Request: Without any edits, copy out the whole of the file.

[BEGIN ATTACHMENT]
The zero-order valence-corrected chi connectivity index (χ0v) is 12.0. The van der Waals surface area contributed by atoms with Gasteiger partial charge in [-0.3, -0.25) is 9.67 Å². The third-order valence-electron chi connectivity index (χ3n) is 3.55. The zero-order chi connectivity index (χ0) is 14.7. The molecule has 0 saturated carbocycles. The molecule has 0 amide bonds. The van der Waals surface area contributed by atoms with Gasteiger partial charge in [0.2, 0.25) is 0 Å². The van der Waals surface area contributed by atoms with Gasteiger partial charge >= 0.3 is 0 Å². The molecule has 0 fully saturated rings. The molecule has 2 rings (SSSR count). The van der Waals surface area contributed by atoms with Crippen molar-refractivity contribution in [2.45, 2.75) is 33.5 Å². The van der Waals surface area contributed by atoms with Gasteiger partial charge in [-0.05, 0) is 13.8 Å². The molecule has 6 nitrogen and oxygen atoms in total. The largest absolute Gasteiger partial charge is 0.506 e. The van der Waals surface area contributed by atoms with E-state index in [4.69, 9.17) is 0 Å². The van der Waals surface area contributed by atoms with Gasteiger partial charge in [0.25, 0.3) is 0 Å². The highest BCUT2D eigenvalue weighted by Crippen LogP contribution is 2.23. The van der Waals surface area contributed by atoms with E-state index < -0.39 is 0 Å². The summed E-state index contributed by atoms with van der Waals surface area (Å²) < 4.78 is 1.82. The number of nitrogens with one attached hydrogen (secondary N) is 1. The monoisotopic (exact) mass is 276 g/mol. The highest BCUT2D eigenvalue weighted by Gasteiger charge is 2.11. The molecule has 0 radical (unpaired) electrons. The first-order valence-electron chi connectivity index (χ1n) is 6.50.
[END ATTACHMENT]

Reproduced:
The zero-order valence-corrected chi connectivity index (χ0v) is 12.0. The van der Waals surface area contributed by atoms with Gasteiger partial charge in [-0.3, -0.25) is 9.67 Å². The third-order valence-electron chi connectivity index (χ3n) is 3.55. The zero-order chi connectivity index (χ0) is 14.7. The molecule has 0 saturated carbocycles. The molecule has 0 amide bonds. The van der Waals surface area contributed by atoms with Gasteiger partial charge in [0.2, 0.25) is 0 Å². The van der Waals surface area contributed by atoms with Gasteiger partial charge >= 0.3 is 0 Å². The molecule has 0 fully saturated rings. The molecule has 2 rings (SSSR count). The van der Waals surface area contributed by atoms with Crippen molar-refractivity contribution in [2.45, 2.75) is 33.5 Å². The van der Waals surface area contributed by atoms with Gasteiger partial charge in [-0.05, 0) is 13.8 Å². The molecule has 6 nitrogen and oxygen atoms in total. The largest absolute Gasteiger partial charge is 0.506 e. The van der Waals surface area contributed by atoms with E-state index in [4.69, 9.17) is 0 Å². The van der Waals surface area contributed by atoms with Gasteiger partial charge in [0.25, 0.3) is 0 Å². The highest BCUT2D eigenvalue weighted by Crippen LogP contribution is 2.23. The van der Waals surface area contributed by atoms with E-state index < -0.39 is 0 Å². The summed E-state index contributed by atoms with van der Waals surface area (Å²) < 4.78 is 1.82. The number of nitrogens with one attached hydrogen (secondary N) is 1. The monoisotopic (exact) mass is 276 g/mol. The highest BCUT2D eigenvalue weighted by Gasteiger charge is 2.11. The molecule has 0 radical (unpaired) electrons. The first-order valence-electron chi connectivity index (χ1n) is 6.50.